WordPress is becoming one of the more popular CMS for new websites. Not only is it easy to use, it also comes with many plugins and themes for you to choose from, making it extremely customizable. However, like all other popular platforms, it is also more prone to hacking. For those who are not sure how to beef up your WordPress security, here is a checklist for you to follow to keep your site safe.
1. Secure the login
The best way to block hackers is to prevent them from logging into your site. You can use a lockdown plugin such as Simple Login Lockdown that can limit the number of login attempts from an IP range within a certain timeframe. It will help to prevent hackers from brute force attack. You can also add two-factor authentication, which will require you to enter an additional code to login. For those who are uncomfortable with usernames, you can log in with your email address, which is probably more difficult for the hackers to guess.
For a more extreme measure, rename the “wp-login.php” file to something else (such as “log-in.php”) so that the hacker won’t know the correct login URL. You can change this via an FTP client.
2. Remove login link from the theme.
Some WordPress themes have login links in the themes to allow easy access to the login page. There is no need to advertise your login page and invite everyone, particularly the hacker, to access it. Either you remove the login link from the theme, or if you can’t remove it, change to another theme.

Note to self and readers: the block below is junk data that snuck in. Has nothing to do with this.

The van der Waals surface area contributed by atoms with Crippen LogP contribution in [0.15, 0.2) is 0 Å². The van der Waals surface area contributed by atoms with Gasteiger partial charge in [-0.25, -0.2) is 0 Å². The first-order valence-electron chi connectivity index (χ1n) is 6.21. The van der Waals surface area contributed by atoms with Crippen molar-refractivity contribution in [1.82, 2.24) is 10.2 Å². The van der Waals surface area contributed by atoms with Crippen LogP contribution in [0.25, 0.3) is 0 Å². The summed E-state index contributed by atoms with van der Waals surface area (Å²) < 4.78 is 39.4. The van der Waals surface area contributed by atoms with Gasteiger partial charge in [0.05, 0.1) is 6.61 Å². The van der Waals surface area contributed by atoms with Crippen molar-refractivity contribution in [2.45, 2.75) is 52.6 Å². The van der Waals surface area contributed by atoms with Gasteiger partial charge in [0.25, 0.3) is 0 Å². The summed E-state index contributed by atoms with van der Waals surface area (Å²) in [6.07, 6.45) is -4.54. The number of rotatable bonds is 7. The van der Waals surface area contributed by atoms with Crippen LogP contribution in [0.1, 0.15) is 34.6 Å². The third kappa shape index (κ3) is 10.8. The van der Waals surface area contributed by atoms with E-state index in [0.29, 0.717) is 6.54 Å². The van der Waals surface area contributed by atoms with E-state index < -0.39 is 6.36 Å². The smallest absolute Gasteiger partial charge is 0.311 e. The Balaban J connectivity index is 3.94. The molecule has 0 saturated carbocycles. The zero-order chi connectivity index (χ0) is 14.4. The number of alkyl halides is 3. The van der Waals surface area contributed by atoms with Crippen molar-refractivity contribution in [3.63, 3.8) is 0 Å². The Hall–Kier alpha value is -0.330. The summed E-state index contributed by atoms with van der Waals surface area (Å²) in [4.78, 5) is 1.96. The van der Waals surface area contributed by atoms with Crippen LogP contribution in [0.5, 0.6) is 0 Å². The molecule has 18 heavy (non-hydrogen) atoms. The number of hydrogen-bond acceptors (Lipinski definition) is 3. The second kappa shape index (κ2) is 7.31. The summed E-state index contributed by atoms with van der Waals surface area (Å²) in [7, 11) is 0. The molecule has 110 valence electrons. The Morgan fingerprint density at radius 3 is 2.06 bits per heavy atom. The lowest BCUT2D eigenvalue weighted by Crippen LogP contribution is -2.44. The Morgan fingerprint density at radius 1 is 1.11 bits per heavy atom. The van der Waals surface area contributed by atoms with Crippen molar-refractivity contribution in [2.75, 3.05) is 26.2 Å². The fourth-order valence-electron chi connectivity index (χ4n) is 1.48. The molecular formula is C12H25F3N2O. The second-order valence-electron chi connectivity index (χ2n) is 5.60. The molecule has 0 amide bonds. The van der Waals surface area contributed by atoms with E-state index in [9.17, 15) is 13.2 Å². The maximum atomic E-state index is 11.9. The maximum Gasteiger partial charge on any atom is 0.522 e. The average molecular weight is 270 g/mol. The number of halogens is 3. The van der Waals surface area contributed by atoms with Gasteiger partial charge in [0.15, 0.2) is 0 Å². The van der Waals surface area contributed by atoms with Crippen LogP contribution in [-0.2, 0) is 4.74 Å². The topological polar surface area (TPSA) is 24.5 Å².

3. Add password authentication to wp-admin folder.
This is something that many of the more popular sites do. Add a password protection to the “wp-admin” folder. Anyone who accesses this folder will have to enter the correct username and password (in addition to the user login).
The easiest way to add password authentication is via CPanel. Log in to your CPanel and select the “Password Protect Directories” option.
4. Don’t use themes from questionable sources.
There are a lot of really great and interesting themes out there, and they are accessible from just a simple Google search. The problem is, not all themes are safe to use, and some aren’t properly coded.
To find a reputable theme:
1. Search from the WordPress theme repository. All the themes listed in the repository are vetted thoroughly by the WordPress team, so they will be safe to use.
2. Search through a reputable marketplace like ThemeForest.
5. Update WordPress, theme and plugins to the latest versions.
The WordPress team and the plugin developers work hard to make WordPress and their plugins safe, but you can reap the result of their hard work only if you continuously upgrade them to the latest version. If you are on an older build of WordPress or a plugin or theme, there could be security loopholes that are waiting to be exploited.
6. Change the default table prefix in the WordPress database.
WordPress uses a pre-defined prefix for your database so it can distinguish itself from other databases. The default prefix is “wp_”. It is best to change it to another prefix so hackers can’t hack your database easily.